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Active Pickups Anyone?...

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  • #31
    I said I was.
    It would be possible to describe everything scientifically, but it would make no sense; it would be without meaning, as if you described a Beethoven symphony as a variation of wave pressure. Albert Einstein


    http://coneyislandguitars.com
    www.soundcloud.com/davidravenmoon

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    • #32
      Originally posted by Wired View Post
      umm... Guys?


      remember me?


      ...so... is anyone interested in a micro pre for active pickups?
      What is it? I think the thing to use these days is a 5 volt rail-to-rail op amp that draws about 100 micro amps with a low current low dropout voltage regulator operating from three 1.5 volt alkaline cells.

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      • #33
        I'm interested too. The variable input z is something I've played with myself, it's a great feature.

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        • #34
          Originally posted by Mike Sulzer View Post
          What is it? I think the thing to use these days is a 5 volt rail-to-rail op amp that draws about 100 micro amps with a low current low dropout voltage regulator operating from three 1.5 volt alkaline cells.
          But who's doing that? Many instruments are, or can be set up for 9V batteries in the form of battery boxes and such. This is especially if they are also using a tone shaping preamp that runs on 9/18v.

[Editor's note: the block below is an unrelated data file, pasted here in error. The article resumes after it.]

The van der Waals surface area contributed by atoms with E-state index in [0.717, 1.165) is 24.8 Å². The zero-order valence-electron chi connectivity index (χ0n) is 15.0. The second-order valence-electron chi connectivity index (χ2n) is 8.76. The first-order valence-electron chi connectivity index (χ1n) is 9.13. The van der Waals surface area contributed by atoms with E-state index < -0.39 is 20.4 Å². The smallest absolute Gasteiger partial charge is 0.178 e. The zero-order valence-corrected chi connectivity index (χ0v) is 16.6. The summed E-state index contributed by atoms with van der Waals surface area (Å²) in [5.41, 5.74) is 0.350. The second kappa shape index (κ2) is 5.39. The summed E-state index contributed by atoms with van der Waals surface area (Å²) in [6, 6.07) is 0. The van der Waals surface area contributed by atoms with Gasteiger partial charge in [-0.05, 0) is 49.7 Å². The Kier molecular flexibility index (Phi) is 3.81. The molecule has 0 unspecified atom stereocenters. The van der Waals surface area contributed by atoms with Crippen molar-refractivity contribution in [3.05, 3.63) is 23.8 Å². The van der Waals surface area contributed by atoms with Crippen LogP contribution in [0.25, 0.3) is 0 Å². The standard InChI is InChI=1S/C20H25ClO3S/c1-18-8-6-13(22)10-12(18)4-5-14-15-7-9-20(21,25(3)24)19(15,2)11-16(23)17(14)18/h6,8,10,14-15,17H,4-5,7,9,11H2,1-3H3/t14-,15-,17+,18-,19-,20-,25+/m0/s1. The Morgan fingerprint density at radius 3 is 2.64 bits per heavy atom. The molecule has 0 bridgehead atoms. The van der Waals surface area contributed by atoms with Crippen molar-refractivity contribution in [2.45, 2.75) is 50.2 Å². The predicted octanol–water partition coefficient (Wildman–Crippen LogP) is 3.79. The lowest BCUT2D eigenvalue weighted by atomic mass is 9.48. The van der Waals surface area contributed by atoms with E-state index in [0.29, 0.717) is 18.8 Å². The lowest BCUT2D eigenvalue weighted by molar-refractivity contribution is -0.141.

It would be possible to describe everything scientifically, but it would make no sense; it would be without meaning, as if you described a Beethoven symphony as a variation of wave pressure. Albert Einstein


          http://coneyislandguitars.com
          www.soundcloud.com/davidravenmoon

          Comment


          • #35
            Mine will be a 9V setup. I want them easily compatible with other circuits that are around. I haven't come across the rail to rail opamps that are quiescent at 100 microamps, but I haven't really been looking either... I can't imagine that they'd have a real quick slew rate, or much current drive (although this is not really critical in this application). Mostly I design discrete circuits, but the opamps I've been using for a little while are more like 180microamps. For a footprint as small as I'm hoping plus the differential input architecture, I will probably need to find an SMT IC opamp. If the pre draws less than 0.5 milliamps, I'll be happy. No point designing somthing super-efficient that sounds average...

            I used to work for a guitar manufacturer here in Aus who uses a 3v preamp in their acoustics. I'm guessing that 2 AA batts have more energy density than a single 9v, and are cheaper too. Their pre had a discrete charge pump and a negative voltage converting circuit, so its actually +/- 6V (IOW, 12V).

            Anyway, 9V is the standard, and really you don't need a voltage swing of anything like 5v, so there's heaps of opamps out there. Although batt boxes for 2 AA's that could be routed into a guitar aren't that hard to find, plus there's some pretty good charge pump ICs these days too.

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            • #36